SOFIA (Reuters) - Small explosions rocked the offices of two right-wing opposition parties in central Sofia early on Tuesday, causing only minor damage, police said.
The explosions were the latest blow to the center-right government's efforts to impose strict rule of law and hit Sofia the day before Brussels was to issue its annual report on Bulgaria's progress in fighting rampant graft and corruption.
The explosives went off in front of the offices of the Order, Law and Justice party and Democrats for Strong Bulgaria in central Sofia at about 4 a.m., breaking doors and windows but causing no casualties, police said.
No one has taken responsibility for the blasts. Police said the devices might have been planted by the same person as their chemical composition was identical.
Prime Minister Boiko Borisov denounced the attacks, saying their timing was linked to the EU report and they were an attempt to damage the country's reputation.
"A person can easily understand at whom these were really aimed, whether it was the offices or the government and the state and the people," he told the TV7 channel.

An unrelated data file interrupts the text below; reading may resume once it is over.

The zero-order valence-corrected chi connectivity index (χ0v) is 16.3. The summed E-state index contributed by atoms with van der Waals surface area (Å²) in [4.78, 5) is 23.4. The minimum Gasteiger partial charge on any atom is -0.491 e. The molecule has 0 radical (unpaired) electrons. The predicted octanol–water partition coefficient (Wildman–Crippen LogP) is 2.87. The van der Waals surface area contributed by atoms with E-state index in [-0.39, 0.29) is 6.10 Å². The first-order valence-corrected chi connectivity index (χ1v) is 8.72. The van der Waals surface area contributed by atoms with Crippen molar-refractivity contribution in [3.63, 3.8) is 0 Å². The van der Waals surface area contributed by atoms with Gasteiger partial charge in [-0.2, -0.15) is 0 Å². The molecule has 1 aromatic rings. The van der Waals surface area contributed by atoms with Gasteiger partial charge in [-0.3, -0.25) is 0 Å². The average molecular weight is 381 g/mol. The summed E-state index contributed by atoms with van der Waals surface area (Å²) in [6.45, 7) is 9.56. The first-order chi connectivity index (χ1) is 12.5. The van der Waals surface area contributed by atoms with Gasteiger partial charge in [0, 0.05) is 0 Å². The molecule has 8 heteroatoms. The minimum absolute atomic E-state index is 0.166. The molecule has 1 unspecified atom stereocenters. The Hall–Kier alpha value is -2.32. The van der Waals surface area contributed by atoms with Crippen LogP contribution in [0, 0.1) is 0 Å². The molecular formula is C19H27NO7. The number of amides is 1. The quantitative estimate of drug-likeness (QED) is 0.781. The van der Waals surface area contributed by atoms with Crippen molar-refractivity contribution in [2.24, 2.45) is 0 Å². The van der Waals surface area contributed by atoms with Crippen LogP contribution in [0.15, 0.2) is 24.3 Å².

In a statement, his GERB party said the explosions were a provocation by underground groups that have felt the heat from the government's efforts to sever links between senior officials and organised crime groups.
The opposition, which accuses the government of failing to impose strict rule of law and root out rampant crime and graft, has lodged a no-confidence vote against Borisov's administration on these grounds.
Both parties whose offices were attacked are represented in parliament and have said they will back the no-confidence motion.
(Reporting by Tsvetelia Tsolova, editing by Tim Pearce)